Pelosi slams Bannon: ‘White supremacist’ now on security council
House Minority Leader Nancy Pelosi (D-Calif.) slammed Stephen Bannon on Thursday, saying President Trump’s senior adviser is a racist who has no business sitting on the National Security Council (NSC).
“It’s a stunning thing that a white supremacist, Bannon, would be a permanent member of the National Security Council,” Pelosi told reporters in the Capitol.
Bannon, a former executive with Breitbart News, is a senior adviser to the president.
Trump reorganized the NSC last week to regularly include Bannon, a former executive for Breitbart News, at meetings of the group’s principals committee. At the same time, he removed the director of national intelligence and the chairman of the Joint Chiefs of Staff from the panel. Those figures have instead been asked to participate only during meetings on “issues pertaining to their responsibilities and expertise.”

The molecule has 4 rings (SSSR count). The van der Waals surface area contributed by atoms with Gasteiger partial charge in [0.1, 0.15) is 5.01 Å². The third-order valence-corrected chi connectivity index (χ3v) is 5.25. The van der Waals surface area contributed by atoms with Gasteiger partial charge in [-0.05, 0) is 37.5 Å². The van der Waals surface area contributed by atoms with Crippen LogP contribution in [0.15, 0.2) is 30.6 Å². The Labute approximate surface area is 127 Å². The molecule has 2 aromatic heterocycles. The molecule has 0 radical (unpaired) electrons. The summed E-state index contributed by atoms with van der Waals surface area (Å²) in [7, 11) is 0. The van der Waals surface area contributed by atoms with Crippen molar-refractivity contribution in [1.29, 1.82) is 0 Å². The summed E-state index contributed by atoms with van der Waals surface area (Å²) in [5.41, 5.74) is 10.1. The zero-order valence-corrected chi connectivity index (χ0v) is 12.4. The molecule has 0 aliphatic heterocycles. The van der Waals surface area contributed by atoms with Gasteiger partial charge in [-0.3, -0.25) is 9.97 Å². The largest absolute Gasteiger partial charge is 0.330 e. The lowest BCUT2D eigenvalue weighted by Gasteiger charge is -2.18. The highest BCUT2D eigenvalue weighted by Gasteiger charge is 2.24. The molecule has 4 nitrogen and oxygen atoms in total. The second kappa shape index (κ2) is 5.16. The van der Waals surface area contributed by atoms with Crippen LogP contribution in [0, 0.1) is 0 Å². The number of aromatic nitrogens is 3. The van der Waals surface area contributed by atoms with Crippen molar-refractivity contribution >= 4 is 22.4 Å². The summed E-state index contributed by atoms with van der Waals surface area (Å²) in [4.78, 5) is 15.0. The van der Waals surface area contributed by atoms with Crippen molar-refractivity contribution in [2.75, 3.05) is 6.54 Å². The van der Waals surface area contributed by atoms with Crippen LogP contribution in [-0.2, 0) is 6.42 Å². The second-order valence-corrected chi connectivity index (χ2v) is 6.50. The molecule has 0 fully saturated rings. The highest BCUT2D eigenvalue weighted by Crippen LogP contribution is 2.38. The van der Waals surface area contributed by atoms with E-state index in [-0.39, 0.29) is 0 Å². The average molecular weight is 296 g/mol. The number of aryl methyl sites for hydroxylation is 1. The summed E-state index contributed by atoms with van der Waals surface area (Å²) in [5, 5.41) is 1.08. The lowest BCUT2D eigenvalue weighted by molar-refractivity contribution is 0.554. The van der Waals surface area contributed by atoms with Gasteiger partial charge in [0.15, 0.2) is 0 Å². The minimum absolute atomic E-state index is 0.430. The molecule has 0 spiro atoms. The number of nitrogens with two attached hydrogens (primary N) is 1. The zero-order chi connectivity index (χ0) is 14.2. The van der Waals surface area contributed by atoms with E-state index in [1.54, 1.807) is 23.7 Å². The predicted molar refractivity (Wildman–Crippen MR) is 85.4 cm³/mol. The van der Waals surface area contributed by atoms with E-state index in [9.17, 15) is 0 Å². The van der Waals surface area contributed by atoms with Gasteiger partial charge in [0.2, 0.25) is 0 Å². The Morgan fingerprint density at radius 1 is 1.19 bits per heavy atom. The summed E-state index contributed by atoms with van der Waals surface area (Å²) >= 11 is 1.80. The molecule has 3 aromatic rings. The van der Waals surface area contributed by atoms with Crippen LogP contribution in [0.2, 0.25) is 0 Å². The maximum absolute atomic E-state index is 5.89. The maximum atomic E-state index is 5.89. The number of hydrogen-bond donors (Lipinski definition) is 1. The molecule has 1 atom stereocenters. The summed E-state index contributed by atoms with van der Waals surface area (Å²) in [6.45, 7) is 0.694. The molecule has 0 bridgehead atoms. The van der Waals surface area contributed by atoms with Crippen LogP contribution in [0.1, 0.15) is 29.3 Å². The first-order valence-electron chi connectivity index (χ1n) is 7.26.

“What’s making America less safe is to have a white supremacist named to the National Security Council as a permanent member while the chairman of the joint chiefs and the director of national intelligence are told, ‘Don’t call us, we’ll call you. You’re no longer permanent members,’” Pelosi said.
This isn’t the first time the Democratic leader has gone after Bannon.
In November, just after the election, Pelosi huddled with then-Vice President-elect Mike Pence in her Capitol office, where she urged him to try to convince Trump to drop Bannon as a top advisor. At the time, she characterized Bannon as a white nationalist.
The “supremacist” tag takes the criticism a step further, leaving no doubt that the Democratic leader considers Bannon a racist.
Pelosi’s comments came a day after a group of House Democrats wrote a letter to Trump urging him to remove Bannon from the NSC.
“[We] demand you immediately undo the politicization of America’s national security,” they added. “It is completely dangerous and morally reprehensible.”
The letter was endorsed by Reps. Judy Chu (D-Calif.), Cedric Richmond (D-La.), Barbara Lee (D-Calif.), Keith Ellison (D-Minn.), Raúl Grijalva (D-Ariz.) and Mark Pocan (D-Wis.).